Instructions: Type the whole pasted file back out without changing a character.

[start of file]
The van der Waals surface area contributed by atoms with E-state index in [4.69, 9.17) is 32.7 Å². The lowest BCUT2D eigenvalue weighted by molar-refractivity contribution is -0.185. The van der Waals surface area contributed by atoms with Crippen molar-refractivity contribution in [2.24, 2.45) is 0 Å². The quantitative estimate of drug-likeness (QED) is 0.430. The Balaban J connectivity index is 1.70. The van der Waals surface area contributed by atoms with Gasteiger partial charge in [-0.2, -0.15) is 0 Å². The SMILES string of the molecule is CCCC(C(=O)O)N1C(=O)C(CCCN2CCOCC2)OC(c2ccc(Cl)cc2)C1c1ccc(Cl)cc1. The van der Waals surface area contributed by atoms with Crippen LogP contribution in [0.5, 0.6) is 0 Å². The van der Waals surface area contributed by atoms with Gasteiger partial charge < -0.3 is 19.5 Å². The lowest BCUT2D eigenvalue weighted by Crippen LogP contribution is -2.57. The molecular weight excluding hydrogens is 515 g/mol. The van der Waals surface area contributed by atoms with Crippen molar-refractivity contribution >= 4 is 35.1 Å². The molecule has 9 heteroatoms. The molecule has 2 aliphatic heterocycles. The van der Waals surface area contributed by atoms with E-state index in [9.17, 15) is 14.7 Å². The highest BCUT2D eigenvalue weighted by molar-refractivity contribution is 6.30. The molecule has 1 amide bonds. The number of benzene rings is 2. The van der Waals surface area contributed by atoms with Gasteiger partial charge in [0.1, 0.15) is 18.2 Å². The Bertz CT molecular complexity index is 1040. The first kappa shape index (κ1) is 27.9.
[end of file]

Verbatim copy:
The van der Waals surface area contributed by atoms with E-state index in [4.69, 9.17) is 32.7 Å². The lowest BCUT2D eigenvalue weighted by molar-refractivity contribution is -0.185. The van der Waals surface area contributed by atoms with Crippen molar-refractivity contribution in [2.24, 2.45) is 0 Å². The quantitative estimate of drug-likeness (QED) is 0.430. The Balaban J connectivity index is 1.70. The van der Waals surface area contributed by atoms with Gasteiger partial charge in [-0.2, -0.15) is 0 Å². The SMILES string of the molecule is CCCC(C(=O)O)N1C(=O)C(CCCN2CCOCC2)OC(c2ccc(Cl)cc2)C1c1ccc(Cl)cc1. The van der Waals surface area contributed by atoms with Crippen LogP contribution in [0.5, 0.6) is 0 Å². The van der Waals surface area contributed by atoms with Gasteiger partial charge < -0.3 is 19.5 Å². The lowest BCUT2D eigenvalue weighted by Crippen LogP contribution is -2.57. The molecular weight excluding hydrogens is 515 g/mol. The van der Waals surface area contributed by atoms with Crippen molar-refractivity contribution >= 4 is 35.1 Å². The molecule has 9 heteroatoms. The molecule has 2 aliphatic heterocycles. The van der Waals surface area contributed by atoms with E-state index in [9.17, 15) is 14.7 Å². The highest BCUT2D eigenvalue weighted by molar-refractivity contribution is 6.30. The molecule has 1 amide bonds. The number of benzene rings is 2. The van der Waals surface area contributed by atoms with Gasteiger partial charge in [0.1, 0.15) is 18.2 Å². The Bertz CT molecular complexity index is 1040. The first kappa shape index (κ1) is 27.9.